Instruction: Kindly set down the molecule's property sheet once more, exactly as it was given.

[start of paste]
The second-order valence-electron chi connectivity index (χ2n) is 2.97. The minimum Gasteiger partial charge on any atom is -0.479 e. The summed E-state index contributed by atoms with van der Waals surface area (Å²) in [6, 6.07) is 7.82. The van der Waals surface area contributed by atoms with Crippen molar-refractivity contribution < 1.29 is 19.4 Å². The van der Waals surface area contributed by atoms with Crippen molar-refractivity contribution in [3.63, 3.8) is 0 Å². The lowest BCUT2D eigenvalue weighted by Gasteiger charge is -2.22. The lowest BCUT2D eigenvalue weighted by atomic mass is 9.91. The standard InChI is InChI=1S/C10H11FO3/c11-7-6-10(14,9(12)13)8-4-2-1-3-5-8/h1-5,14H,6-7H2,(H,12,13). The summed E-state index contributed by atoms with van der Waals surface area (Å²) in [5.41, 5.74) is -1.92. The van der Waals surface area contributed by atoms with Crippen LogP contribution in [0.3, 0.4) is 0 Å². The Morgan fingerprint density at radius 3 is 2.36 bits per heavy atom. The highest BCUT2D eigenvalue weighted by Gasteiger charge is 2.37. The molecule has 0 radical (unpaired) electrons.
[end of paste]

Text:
The second-order valence-electron chi connectivity index (χ2n) is 2.97. The minimum Gasteiger partial charge on any atom is -0.479 e. The summed E-state index contributed by atoms with van der Waals surface area (Å²) in [6, 6.07) is 7.82. The van der Waals surface area contributed by atoms with Crippen molar-refractivity contribution < 1.29 is 19.4 Å². The van der Waals surface area contributed by atoms with Crippen molar-refractivity contribution in [3.63, 3.8) is 0 Å². The lowest BCUT2D eigenvalue weighted by Gasteiger charge is -2.22. The lowest BCUT2D eigenvalue weighted by atomic mass is 9.91. The standard InChI is InChI=1S/C10H11FO3/c11-7-6-10(14,9(12)13)8-4-2-1-3-5-8/h1-5,14H,6-7H2,(H,12,13). The summed E-state index contributed by atoms with van der Waals surface area (Å²) in [5.41, 5.74) is -1.92. The van der Waals surface area contributed by atoms with Crippen LogP contribution in [0.3, 0.4) is 0 Å². The Morgan fingerprint density at radius 3 is 2.36 bits per heavy atom. The highest BCUT2D eigenvalue weighted by Gasteiger charge is 2.37. The molecule has 0 radical (unpaired) electrons.